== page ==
Though the numbers sound large, FBI Newark believes this is only scratching the surface. For example, the number of HCF complaints FBI Newark received from the public in 2010 totaled 18, down from 25 in 2008. Referrals from other agencies in 2010 totaled 9, down from 66 in 2008. The primary cause of the drop in numbers can be attributed to a decreased source base, meaning less reporting of HCF incidents by the public. Though the reason for a drop in citizen complaints is unclear, recognizing HCF for what it is and knowing where and how to report it a major consideration. On the contrary, a recent report by the Associated Press (Kelli Kennedy, July 12, 2011) cited the systemic problems in the Centers for Medicare and Medicaid Services (CMS) own computer systems for tracking HCF. However, without source reporting, it is difficult for law enforcement to infiltrate criminal groups:
“Post 9/11, the FBI transformed itself from the traditional police organization into an intelligence-driven machine,” said Ward. “Every step of every investigation is based on information from many different types of sources and interagency cooperation and it is all checked and rechecked. As a result, the end product produced by this machine is only as good as what you initially put into it. Databases only help you gather historical information and only get you so far, but they are certainly not the end-all in criminal investigations, particularly in health care fraud. To make a good case—any case—you need human source reporting. So, the aim of our new health care fraud ad campaign is three-fold: to increase awareness and educate the public about health care fraud, to enlighten them that it is something that affects each American individually and not some nebulous government problem, and finally, to give people a phone number and a face to talk to about it.” That phone number will be FBI Newark’s main number: (973) 792-3000.
Each advertisement targets a different audience. For example, one ad featuring a mother cradling an infant is targeted toward women and young parents: “Report health care fraud! It hurts more than the government and insurance companies.”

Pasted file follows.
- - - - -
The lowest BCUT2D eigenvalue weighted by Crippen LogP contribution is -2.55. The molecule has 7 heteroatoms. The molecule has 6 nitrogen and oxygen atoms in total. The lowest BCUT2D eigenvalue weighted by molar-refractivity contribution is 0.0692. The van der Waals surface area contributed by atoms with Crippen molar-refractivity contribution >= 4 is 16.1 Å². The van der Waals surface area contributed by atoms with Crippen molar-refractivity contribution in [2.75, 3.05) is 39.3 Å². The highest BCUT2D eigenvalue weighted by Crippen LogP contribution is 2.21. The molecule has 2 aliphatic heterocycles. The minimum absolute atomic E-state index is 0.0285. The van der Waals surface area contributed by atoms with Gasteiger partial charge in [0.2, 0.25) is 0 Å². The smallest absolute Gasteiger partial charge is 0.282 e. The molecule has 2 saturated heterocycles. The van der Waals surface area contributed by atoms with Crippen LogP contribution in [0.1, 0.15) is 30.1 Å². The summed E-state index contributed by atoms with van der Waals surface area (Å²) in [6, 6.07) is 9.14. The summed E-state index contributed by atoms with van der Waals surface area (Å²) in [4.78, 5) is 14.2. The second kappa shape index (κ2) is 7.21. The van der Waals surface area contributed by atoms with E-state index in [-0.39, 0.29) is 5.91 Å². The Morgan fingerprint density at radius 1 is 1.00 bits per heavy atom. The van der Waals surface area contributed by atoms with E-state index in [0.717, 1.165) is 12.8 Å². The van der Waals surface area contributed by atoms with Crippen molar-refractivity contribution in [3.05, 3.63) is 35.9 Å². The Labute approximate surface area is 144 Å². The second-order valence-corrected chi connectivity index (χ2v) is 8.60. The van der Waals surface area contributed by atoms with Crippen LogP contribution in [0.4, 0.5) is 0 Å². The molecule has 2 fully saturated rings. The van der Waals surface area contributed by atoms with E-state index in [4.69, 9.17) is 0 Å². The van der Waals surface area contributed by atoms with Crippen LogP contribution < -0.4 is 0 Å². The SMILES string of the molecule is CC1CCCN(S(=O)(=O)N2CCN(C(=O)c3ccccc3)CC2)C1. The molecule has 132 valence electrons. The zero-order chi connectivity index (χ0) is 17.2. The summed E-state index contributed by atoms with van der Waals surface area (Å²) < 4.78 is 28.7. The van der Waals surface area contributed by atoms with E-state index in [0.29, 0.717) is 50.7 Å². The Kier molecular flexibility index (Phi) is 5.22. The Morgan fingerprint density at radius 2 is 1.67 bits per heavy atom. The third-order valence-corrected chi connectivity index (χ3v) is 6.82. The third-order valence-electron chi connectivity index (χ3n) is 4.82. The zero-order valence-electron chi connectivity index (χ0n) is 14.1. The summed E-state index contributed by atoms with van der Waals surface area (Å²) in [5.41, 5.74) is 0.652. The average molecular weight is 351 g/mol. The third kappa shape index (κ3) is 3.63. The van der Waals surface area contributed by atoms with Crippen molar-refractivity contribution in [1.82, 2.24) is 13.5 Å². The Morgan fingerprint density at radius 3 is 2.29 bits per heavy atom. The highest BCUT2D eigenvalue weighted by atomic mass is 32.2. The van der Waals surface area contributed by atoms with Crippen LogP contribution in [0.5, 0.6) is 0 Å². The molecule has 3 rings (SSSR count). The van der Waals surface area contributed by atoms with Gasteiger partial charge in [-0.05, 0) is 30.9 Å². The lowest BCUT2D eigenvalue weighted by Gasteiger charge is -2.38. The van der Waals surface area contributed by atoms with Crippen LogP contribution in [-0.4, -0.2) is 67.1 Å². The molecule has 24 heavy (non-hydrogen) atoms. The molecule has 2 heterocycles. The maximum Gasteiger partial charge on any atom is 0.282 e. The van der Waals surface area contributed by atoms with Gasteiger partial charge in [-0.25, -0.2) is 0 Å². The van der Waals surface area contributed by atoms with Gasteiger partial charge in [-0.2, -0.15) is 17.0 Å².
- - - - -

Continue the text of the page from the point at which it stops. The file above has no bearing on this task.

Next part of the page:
Another is geared primarily toward health care professionals and features an unidentified surgeon with a scalpel. Another targets the senior population—it features a picture of a bottle of medication with the caption: “There’s no magic pill to fix our health care system. Report health care fraud!”
Still another ad geared toward a more general and fiscal-minded group depicts an intravenous bag filled with blood dripping onto a pile of cash. The caption? “Report health care fraud! It’s bleeding our nation dry!”
Because of the FBI’s agreement with Clear Channel Outdoor, the exact cost of the program cannot be disclosed. The FBI can report, however, that the program is being paid for with HCF program funds from FBI Headquarters. “FBI research has shown that since 1997, for every dollar spent investigating HCF, $4.9 taxpayer dollars are recovered,” said Ward. (More recently, $6.8 dollars have been recovered for every $1 spent for the period of 2008 through 2010.) “Our purpose with this campaign is to generate an abundance of new leads. By coming to law enforcement with information about criminal activity, the public becomes a force multiplier. It’s almost as good as having an agent right there in the midst of the criminal activity. That alone will put criminals on alert and hopefully discourage the rampant theft from these programs.”
The program is scheduled to launch on Monday, July 25. Representatives from the FBI will be available to the press on location (at one of the malls featuring the ads) for comment on this endeavor. Contact Special Agent Bryan Travers at 973-792-3020 for information.